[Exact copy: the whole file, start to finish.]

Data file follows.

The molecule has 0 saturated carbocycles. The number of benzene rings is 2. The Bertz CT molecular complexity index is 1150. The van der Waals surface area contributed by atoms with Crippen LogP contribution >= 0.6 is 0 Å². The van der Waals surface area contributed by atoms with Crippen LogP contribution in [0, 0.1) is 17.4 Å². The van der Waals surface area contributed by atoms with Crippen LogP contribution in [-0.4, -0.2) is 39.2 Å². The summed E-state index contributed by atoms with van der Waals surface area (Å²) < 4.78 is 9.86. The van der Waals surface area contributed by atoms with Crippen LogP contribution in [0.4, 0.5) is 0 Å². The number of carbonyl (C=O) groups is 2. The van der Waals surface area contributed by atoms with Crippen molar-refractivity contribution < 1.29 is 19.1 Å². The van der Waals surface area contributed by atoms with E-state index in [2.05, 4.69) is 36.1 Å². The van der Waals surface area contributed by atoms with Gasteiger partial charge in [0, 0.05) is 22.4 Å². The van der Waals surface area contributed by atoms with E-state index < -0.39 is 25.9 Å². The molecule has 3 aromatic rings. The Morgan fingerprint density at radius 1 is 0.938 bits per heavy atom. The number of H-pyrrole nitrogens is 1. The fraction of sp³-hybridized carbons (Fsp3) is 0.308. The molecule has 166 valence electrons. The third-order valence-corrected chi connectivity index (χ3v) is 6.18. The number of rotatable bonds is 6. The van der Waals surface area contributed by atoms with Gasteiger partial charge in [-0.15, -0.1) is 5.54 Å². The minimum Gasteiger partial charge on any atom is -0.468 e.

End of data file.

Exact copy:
The molecule has 0 saturated carbocycles. The number of benzene rings is 2. The Bertz CT molecular complexity index is 1150. The van der Waals surface area contributed by atoms with Crippen LogP contribution >= 0.6 is 0 Å². The van der Waals surface area contributed by atoms with Crippen LogP contribution in [0, 0.1) is 17.4 Å². The van der Waals surface area contributed by atoms with Crippen LogP contribution in [-0.4, -0.2) is 39.2 Å². The summed E-state index contributed by atoms with van der Waals surface area (Å²) < 4.78 is 9.86. The van der Waals surface area contributed by atoms with Crippen LogP contribution in [0.4, 0.5) is 0 Å². The number of carbonyl (C=O) groups is 2. The van der Waals surface area contributed by atoms with Crippen molar-refractivity contribution < 1.29 is 19.1 Å². The van der Waals surface area contributed by atoms with E-state index in [2.05, 4.69) is 36.1 Å². The van der Waals surface area contributed by atoms with Gasteiger partial charge in [0, 0.05) is 22.4 Å². The van der Waals surface area contributed by atoms with E-state index < -0.39 is 25.9 Å². The molecule has 3 aromatic rings. The Morgan fingerprint density at radius 1 is 0.938 bits per heavy atom. The number of H-pyrrole nitrogens is 1. The fraction of sp³-hybridized carbons (Fsp3) is 0.308. The molecule has 166 valence electrons. The third-order valence-corrected chi connectivity index (χ3v) is 6.18. The number of rotatable bonds is 6. The van der Waals surface area contributed by atoms with Gasteiger partial charge in [-0.15, -0.1) is 5.54 Å². The minimum Gasteiger partial charge on any atom is -0.468 e.